Many of us would be familiar with the classical calls of the Black-and-yellow Broadbill (Eurylaimus ochromalus). Wells (2007) describes this call as “the loud advertising call, given by both sexes, is a sustained, rattling trill, accelerating up to scale to a sharp cut off”. I have heard this advertising call often; one juvenile I have heard made a shorter, softer version.
I do not have access to the definitive work by Lambert and Woodcock (1996) where they describe many other vocalisations for this species. Wells (2007) states that “not all of the rest of the vocabulary described by Lambert and Woodcock has been reported from the review area”.
One additional call that is occasionally heard and also reported by Wells (2007) is a curious drawn-out mewing-like call. I have heard it on a very few occasions; once during what appeared to be a courtship event with wing displays. I have also heard and reported these unusual calls by a pair of birds as being made before the ascending advertising calls; there was a rapid transition from the mewing to the advertising calls.
Gulson-Castillo and colleagues (2019) describe “higher pitched and squeakier” soft vocalisations associated with wing displays. These could be the same unusual calls we are discussing here.
On 18th July 2022 at the Kledang Saiong Forest Reserve, Ipoh, Perak, Malaysia, I observed an adult male, at 7.50am, making these less common “screeching mew” (Wells 2007) calls again. I only saw a single bird that was moving from branch to branch, high in the canopy, only making the screeching mew calls (no advertising calls). The bird was very vocal for about 5 minutes. There were no wing displays or feeding behaviour seen. Calls were made 3-5 seconds apart (often 2-3 seconds apart), lasting 0.75 seconds and had both high and low frequency components. An image of the male bird making the calls and a sonogram / waveform are attached.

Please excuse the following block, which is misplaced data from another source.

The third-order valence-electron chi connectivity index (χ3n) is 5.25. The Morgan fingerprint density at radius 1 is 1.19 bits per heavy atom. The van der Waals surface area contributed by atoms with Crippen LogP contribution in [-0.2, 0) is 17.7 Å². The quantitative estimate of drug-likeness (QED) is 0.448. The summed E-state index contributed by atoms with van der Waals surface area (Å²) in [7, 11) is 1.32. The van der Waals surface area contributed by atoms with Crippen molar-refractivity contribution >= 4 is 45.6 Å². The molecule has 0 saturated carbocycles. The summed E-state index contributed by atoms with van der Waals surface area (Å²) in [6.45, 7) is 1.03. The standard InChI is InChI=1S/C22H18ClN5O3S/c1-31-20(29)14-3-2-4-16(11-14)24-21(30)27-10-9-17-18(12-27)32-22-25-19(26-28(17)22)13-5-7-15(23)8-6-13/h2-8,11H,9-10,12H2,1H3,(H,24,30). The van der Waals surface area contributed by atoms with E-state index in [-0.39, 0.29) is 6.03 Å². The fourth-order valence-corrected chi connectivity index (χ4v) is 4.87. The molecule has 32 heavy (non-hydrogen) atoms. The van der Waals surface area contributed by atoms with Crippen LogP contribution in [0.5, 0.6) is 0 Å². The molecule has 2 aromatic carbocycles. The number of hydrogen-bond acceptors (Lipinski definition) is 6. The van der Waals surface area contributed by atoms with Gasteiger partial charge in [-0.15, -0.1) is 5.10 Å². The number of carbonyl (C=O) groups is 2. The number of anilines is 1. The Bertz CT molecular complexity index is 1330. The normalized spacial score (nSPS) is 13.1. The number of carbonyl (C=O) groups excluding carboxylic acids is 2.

A call recording can be heard here: https://xeno-canto.org/738088
At present I would suggest that these calls seem to have some social interaction role, possibly a part of courtship. But more observation is required.
- Wells, D.R. (2007). The birds of the Thai-Malay Peninsula: Vol. 2 (Passerines). Christopher Helm, London.
- Frank Lambert, Martin Woodcock (1996). Pittas, Broadbills and Asities. Pica Press
- Gulson-Castillo, Pegan, Greig, et al (2019). Notes on nesting, territoriality and behaviour of broadbills (Eurylaimidae, Calyptomenidae) and pittas (Pittidae) in Tawau Hills Park, Sabah, Malaysian Borneo. Bulletin of the British Ornithologists’ Club, 139(1): 8-27.
Dato’ Dr Amar-Singh HSS
Ipoh, Perak, Malaysia
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